Americans are living in a big ‘anger incubator.’ Here’s how to regulate your rage.
"Virtually every movement in history has been fueled by anger because angry people want to do something about their current situation."
Americans are angry. The country erupted into the worst civil unrest in decades after the death of George Floyd, and anger about police violence and the country’s legacy of racism is still running high. At the same time, we’re dealing with anger provoked by the coronavirus pandemic: anger at public officials because they’ve shut down parts of society, or anger because they aren’t doing enough to curb the virus. Anger about being required to wear a mask, or anger toward people who refuse to wear a mask. Anger with anyone who doesn’t see things the “right” way.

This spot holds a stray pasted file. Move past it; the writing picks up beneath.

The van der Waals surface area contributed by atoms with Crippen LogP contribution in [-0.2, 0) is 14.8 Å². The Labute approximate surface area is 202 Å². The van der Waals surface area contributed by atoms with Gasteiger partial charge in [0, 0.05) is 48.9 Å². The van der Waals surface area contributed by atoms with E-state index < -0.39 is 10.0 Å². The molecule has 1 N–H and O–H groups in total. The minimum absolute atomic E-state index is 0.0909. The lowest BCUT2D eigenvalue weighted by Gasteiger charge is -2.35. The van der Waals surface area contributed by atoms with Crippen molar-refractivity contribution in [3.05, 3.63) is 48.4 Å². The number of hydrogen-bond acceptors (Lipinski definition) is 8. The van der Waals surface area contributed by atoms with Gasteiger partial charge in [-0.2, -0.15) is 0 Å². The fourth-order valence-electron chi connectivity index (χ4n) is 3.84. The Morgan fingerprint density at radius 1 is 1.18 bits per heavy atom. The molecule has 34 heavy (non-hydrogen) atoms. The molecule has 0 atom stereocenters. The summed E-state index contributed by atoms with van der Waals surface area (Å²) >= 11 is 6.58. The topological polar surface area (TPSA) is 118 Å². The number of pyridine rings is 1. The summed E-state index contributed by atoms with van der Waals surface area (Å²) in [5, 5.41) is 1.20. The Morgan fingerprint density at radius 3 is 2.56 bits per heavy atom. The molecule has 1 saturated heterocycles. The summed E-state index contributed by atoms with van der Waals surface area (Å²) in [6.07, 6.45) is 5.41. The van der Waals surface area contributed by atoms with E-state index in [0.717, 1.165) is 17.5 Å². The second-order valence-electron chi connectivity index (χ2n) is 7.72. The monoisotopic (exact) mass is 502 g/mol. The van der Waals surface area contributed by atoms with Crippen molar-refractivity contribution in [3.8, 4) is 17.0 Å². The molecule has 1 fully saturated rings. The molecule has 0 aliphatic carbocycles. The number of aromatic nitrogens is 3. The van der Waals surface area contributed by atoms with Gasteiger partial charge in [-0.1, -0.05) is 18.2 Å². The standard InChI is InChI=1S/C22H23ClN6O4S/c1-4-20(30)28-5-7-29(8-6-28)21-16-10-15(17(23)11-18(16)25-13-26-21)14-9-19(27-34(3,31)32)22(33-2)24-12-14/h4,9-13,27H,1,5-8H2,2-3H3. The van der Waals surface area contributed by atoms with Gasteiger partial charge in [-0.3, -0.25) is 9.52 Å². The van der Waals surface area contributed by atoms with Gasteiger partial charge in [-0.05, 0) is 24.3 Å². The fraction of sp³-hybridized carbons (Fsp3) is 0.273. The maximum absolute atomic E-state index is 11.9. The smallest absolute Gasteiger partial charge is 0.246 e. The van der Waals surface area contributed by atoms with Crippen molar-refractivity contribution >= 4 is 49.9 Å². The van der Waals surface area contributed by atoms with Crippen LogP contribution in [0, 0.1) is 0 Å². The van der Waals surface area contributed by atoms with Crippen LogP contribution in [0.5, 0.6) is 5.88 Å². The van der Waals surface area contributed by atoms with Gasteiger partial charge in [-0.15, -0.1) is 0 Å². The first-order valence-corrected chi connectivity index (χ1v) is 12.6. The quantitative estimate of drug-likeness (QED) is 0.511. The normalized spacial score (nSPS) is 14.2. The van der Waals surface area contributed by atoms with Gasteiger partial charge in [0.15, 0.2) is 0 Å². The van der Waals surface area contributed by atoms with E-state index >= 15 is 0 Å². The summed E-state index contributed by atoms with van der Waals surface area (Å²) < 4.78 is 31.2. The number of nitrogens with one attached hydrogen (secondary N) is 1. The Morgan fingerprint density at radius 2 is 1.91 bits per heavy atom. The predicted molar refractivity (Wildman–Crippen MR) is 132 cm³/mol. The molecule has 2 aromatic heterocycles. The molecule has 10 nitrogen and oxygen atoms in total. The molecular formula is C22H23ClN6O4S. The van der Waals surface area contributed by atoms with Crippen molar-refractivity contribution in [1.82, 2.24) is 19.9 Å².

“We’re living, in effect, in a big anger incubator,” said Raymond Novaco, a psychology professor at the University of California at Irvine, who has expertise in anger assessment and treatment.
According to psychiatrist Joshua Morganstein, the country is now dealing with “three disasters superimposed on top of one another”: the pandemic, the economic fallout and civil unrest. “Certainly, one way of responding, and a common way of responding, is anger,” said Morganstein, who chairs the American Psychiatric Association’s Committee on the Psychiatric Dimensions of Disaster.
Surveys over the past few years suggested that anger had risen in the country even before the 2020 crises. A Gallup poll conducted in 2018, for example, concluded that Americans’ stress, worry and anger had intensified that year. Twenty-two percent of Americans had felt anger the previous day, up from 17 percent the previous year.